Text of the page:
THE HALF DECENT FOOTBALL MAGAZINE

11 November ~ There was a sense of dismay in Bosnia when the Euro 2012 play-off draw pitted their fast-improving national side against Portugal. The Portuguese denied them qualification for the 2010 World Cup in South Africa, after a two-legged play-off which they dominated. But lessons have been learned. Tonight Bosnia will seek to take the initiative in front of 16,000 fans who will cram into the compact Bilino Polje stadium in the central Bosnian town of Zenica. The sense of anticipation is palpable in Bosnia ahead of the matches, with players, management and fans all acutely aware of their significance.

After eight unsuccessful attempts, this is the team's best chance to qualify for a major tournament. Under the capable stewardship of the former Paris St-Germain legend and Yugoslav international, Safet Susic, they are well-equipped to do so. The team has consistently defied its critics and consolidated under difficult circumstances, including a brief suspension from both FIFA and UEFA earlier this year. The Bosnian side has gone from strength to strength throughout.

The team's development has been hampered by the residual effects of the 1992-95 war and the ethnic divisions that still dominate the country's politics. In the realm of sport, many of Bosnia's Serbs and Croats still prefer to back the Serbian and Croatian national sides, rather than Bosnia. But over the last few years, this has slowly changed. The composition of the current team – while still dominated by Bosniaks (Muslims) – is multi-ethnic. The team captain, Zvjezdan Misimovic, is a Bosnian Serb (although he was born in Germany), while Sasa Papac is from the traditionally staunch Croat nationalist area of western Herzegovina. Both are personifications of the growing sentiment within the country that the national team is the team of all Bosnians. Alongside an excellent team spirit, the form of their star players is encouraging, with Edin Dzeko particularly impressive for Manchester City.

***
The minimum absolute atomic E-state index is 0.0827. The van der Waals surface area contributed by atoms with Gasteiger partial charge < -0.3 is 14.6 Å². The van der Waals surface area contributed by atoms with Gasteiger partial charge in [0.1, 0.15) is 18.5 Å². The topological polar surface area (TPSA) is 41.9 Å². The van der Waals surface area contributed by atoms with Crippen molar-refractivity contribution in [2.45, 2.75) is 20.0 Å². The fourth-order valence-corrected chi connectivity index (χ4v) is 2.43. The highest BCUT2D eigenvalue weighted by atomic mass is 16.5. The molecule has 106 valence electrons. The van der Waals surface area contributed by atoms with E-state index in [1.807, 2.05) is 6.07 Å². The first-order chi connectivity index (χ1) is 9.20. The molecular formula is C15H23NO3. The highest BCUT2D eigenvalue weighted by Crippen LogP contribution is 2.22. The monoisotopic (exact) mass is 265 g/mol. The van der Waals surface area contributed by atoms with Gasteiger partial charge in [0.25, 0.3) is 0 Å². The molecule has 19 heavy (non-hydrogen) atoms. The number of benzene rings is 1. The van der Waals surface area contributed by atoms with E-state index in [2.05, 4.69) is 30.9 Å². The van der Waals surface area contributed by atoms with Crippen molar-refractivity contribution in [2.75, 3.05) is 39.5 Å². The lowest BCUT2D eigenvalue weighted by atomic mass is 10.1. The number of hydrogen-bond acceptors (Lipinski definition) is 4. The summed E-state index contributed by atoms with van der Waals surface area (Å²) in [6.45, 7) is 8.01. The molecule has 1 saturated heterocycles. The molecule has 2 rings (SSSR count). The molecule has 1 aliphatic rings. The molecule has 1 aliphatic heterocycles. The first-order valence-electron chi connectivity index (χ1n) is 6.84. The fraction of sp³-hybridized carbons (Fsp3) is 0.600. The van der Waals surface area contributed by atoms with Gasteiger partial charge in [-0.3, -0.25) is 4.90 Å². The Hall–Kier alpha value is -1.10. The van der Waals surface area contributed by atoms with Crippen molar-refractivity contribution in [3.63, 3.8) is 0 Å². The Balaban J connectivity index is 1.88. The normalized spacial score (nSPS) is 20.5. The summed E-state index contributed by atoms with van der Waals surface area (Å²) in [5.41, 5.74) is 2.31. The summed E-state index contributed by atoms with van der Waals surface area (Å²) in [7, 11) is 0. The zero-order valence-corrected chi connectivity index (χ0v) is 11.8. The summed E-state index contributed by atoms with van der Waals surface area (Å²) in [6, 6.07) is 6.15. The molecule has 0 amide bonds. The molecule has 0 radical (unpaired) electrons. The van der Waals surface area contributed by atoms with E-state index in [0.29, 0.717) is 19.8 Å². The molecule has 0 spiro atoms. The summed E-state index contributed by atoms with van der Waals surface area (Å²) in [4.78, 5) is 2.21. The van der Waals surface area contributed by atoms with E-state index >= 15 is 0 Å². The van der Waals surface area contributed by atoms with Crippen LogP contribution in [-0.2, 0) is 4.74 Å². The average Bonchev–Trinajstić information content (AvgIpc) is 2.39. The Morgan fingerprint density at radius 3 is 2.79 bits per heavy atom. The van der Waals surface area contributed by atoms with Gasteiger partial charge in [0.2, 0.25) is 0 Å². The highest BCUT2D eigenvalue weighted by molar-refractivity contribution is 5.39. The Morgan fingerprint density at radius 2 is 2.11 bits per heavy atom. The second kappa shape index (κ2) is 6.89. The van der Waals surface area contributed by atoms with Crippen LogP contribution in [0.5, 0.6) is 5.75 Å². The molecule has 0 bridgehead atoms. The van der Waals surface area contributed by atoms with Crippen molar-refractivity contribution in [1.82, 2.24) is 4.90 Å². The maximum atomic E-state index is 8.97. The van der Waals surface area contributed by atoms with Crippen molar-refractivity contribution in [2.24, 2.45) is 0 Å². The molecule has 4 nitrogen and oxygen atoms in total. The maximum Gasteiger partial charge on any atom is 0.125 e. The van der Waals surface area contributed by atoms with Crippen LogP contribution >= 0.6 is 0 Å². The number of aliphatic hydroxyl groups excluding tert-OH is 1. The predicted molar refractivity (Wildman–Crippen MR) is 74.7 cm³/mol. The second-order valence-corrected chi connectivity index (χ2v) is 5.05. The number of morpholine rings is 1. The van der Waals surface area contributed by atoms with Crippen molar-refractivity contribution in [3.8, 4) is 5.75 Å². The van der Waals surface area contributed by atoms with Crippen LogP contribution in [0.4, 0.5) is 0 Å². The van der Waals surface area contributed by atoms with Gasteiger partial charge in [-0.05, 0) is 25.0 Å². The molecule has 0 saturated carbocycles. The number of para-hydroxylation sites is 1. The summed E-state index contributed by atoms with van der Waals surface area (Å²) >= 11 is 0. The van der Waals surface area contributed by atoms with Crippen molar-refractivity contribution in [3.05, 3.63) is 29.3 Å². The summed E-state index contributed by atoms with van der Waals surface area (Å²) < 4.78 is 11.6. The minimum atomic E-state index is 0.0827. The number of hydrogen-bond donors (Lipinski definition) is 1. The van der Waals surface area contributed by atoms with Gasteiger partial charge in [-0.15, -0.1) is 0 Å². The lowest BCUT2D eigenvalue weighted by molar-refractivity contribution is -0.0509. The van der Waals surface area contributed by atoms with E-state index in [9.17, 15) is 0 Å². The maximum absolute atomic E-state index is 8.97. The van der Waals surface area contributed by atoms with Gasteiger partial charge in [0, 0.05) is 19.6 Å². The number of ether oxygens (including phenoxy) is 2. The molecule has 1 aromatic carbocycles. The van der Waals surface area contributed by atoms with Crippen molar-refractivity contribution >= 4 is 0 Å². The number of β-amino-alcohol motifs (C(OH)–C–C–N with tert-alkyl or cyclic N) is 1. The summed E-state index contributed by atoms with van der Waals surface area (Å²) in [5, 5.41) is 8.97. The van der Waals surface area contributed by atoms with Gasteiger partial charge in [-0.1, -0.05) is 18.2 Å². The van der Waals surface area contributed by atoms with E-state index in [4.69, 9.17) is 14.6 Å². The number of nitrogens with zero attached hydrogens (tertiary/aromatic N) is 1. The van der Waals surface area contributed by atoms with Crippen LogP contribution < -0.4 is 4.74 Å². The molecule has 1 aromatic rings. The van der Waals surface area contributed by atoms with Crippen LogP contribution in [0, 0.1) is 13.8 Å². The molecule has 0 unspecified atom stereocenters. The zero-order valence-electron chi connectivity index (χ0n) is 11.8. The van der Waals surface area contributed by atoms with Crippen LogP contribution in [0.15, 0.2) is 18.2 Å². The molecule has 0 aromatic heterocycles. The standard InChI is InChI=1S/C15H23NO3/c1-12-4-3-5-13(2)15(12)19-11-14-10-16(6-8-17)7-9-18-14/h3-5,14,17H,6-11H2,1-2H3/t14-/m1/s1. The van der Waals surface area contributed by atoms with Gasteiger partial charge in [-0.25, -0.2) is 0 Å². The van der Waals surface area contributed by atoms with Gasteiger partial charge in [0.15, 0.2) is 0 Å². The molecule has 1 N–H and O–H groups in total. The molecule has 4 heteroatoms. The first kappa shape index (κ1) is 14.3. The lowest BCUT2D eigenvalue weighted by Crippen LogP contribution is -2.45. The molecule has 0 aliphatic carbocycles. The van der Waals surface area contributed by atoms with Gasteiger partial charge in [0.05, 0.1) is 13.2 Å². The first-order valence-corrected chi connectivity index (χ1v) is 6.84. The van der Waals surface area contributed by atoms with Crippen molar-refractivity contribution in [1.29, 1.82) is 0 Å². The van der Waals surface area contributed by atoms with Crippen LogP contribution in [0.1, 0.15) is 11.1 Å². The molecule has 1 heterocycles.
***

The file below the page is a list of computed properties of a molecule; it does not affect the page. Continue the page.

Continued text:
While perhaps less of a threat than in previous years, the Portuguese will nevertheless be clear favourites. Bosnian defenders Papac and Boris Pandza are suspended for the first leg and Susic has acknowledged that containing Cristiano Ronaldo, Nani and co with a weakened defence is his greatest concern. 2012 will be the 20th anniversary of both Bosnia's independence and the outbreak of war. The country still faces numerous challenges, but victory over Portugal and qualification for Euro 2012 would give Bosnian citizens, at least those who back the national team, something to smile about. Kenneth Morrison

Comments (3)
Comment by Kid A 2011-11-12 16:09:15

Saw the last 20 mins of the first leg and it was all Bosnia - Ibisevic missed two great opportunities (although the bobbly pitch might have scuppered him on one of those). 0-0 leaves it wide open for the return leg - are away goals decisive if it's a score draw?

Comment by Alex Anderson 2011-11-15 13:51:39

Liked Lou Macari and whoever the ITV4 commentator insisting that Portugal will be unbeatable in front of 60,000 at the stadium of light in Lisbon. Mind you, I suppose the EURO 2004 final against Greece was a while ago ...

Bosnia to win by two tonight.

Comment by Alex Anderson 2011-11-16 09:09:59

Did I say "WIN BY two tonight"??!! Oh dearie me - hoh-hoh - sorry - I obviously meant "Bosnia TO SCORE two tonight" ...

Jeeze. Gutted.

Related articles

Sporting president under pressure to step down after fans attack players
Embed from Getty Images // Several players were injured when supporters stormed Sporting’s training ground ahead of the cup final, rounding...
Hope for 2018 ~ part two
Embed from Getty Images // No more gambling ads, reform in Spain and Italy, and England playing in the Football League – WSC contributors&...
The best and worst moments of 2017 ~ part one
Embed from Getty Images // From Scotland’s failures to the triumph of England’s Under-17s, via John Terry, astounding Cup runs and...